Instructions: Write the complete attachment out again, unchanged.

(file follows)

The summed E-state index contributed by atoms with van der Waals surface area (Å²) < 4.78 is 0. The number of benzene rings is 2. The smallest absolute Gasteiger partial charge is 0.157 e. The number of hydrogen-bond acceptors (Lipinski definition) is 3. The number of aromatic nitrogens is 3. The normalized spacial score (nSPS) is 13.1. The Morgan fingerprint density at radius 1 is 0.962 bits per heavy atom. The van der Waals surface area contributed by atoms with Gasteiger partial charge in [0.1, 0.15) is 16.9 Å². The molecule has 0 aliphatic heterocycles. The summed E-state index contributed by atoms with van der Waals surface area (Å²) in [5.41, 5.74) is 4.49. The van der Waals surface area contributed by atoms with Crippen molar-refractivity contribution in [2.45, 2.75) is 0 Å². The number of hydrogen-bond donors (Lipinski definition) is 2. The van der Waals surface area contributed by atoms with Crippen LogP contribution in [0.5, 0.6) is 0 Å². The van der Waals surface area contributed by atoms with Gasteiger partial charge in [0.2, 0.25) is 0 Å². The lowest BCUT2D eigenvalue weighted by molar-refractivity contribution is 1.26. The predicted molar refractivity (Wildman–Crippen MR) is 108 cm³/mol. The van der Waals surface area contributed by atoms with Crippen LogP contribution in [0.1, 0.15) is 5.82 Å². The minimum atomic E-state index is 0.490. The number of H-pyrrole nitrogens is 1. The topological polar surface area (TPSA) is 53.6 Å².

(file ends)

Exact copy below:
The summed E-state index contributed by atoms with van der Waals surface area (Å²) < 4.78 is 0. The number of benzene rings is 2. The smallest absolute Gasteiger partial charge is 0.157 e. The number of hydrogen-bond acceptors (Lipinski definition) is 3. The number of aromatic nitrogens is 3. The normalized spacial score (nSPS) is 13.1. The Morgan fingerprint density at radius 1 is 0.962 bits per heavy atom. The van der Waals surface area contributed by atoms with Gasteiger partial charge in [0.1, 0.15) is 16.9 Å². The molecule has 0 aliphatic heterocycles. The summed E-state index contributed by atoms with van der Waals surface area (Å²) in [5.41, 5.74) is 4.49. The van der Waals surface area contributed by atoms with Crippen molar-refractivity contribution in [2.45, 2.75) is 0 Å². The number of hydrogen-bond donors (Lipinski definition) is 2. The van der Waals surface area contributed by atoms with Crippen LogP contribution in [0.5, 0.6) is 0 Å². The van der Waals surface area contributed by atoms with Gasteiger partial charge in [0.2, 0.25) is 0 Å². The lowest BCUT2D eigenvalue weighted by molar-refractivity contribution is 1.26. The predicted molar refractivity (Wildman–Crippen MR) is 108 cm³/mol. The van der Waals surface area contributed by atoms with Crippen LogP contribution in [0.1, 0.15) is 5.82 Å². The minimum atomic E-state index is 0.490. The number of H-pyrrole nitrogens is 1. The topological polar surface area (TPSA) is 53.6 Å².